Much of the evidence of the women concerned is already in the public domain and it is totally clear (and not contested) that there was no possibility whatsoever that they would ever have commenced any sexual ‘relationship’ (sic) with any person who revealed to them that they were a member of a clandestine police surveillance unit. It is also clear that there was no reason whatsoever why the police officers involved ‘needed to’ form such ‘relationships’ in order to continue to perform their covert work. The formation of such ‘relationships’ although they may well have deepened the ‘cover’ and ‘trust’ in which the officers were held, was created by the police officers concerned for their own comfort, convenience and sexual gratification after manifesting to the women concerned, over a prolonged period and in a sustained way, the premise that they had a genuine wish to create a genuine relationship with them. This latter premise is demonstrably-false:the entire persona presented to the women by each of the officers concerned was a deliberate deception. They knew that no such relationship could be sustained once the truth emerged.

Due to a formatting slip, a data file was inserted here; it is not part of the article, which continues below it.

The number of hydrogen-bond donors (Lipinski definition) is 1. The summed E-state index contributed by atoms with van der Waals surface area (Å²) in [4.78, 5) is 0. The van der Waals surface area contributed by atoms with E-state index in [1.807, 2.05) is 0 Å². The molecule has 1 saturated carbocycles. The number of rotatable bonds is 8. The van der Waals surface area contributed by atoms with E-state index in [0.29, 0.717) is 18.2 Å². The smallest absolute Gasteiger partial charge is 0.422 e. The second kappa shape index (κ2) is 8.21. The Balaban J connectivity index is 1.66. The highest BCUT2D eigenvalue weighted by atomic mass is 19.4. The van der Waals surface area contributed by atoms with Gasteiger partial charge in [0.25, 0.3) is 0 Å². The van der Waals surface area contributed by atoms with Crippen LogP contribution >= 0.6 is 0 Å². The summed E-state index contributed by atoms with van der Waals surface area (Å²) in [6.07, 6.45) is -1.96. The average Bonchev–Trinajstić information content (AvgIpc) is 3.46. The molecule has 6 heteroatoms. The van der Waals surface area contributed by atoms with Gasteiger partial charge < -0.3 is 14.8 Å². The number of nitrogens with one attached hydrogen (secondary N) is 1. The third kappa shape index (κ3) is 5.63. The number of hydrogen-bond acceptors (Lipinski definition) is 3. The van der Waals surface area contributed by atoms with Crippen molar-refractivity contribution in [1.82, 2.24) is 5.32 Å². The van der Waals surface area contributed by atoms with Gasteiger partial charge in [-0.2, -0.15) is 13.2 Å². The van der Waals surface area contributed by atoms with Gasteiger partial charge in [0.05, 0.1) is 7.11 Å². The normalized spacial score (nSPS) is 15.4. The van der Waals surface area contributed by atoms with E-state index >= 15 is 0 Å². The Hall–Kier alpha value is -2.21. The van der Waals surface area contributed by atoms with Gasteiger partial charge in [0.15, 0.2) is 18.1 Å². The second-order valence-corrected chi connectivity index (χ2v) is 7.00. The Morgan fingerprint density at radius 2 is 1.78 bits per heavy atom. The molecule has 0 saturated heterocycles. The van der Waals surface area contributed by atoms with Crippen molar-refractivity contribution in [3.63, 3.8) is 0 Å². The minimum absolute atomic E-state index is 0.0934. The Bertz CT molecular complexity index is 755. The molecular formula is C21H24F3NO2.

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Jonathan Marks writes: Criminal Justice and Courts Bill comes to the Lords  

JusticeThe Lib Dems should be proud that under the Coalition Government crime is falling and fast – in 2013 there was a drop in offences overall of 15%, including a drop in violent crime of 12%, continuing a trend that has been continuous for more than five years.  Crime is now at its lowest level for more than 30 years.

This Bill marks the Coalition Government’s commitment to keep the pressure on to drive down crime.  There is much in it that is good.

The Lib Dems have led the way on a number of key issues. The hard work of Paul Burstow, and Lib Dem Care Minister Norman Lamb, has ensured that wilful neglect by care workers will become a new offence. This is a vital step to ensuring that some of the horrific treatment of patients and those in care that we saw at Mid-Staffordshire Hospital and the Winterbourne Care Home never happens again.

Thanks to the Lib Dems the Bill also makes progress in tackling police corruption by ensuring that police officers have special powers and responsibilities and they must not abuse them corruptly or improperly.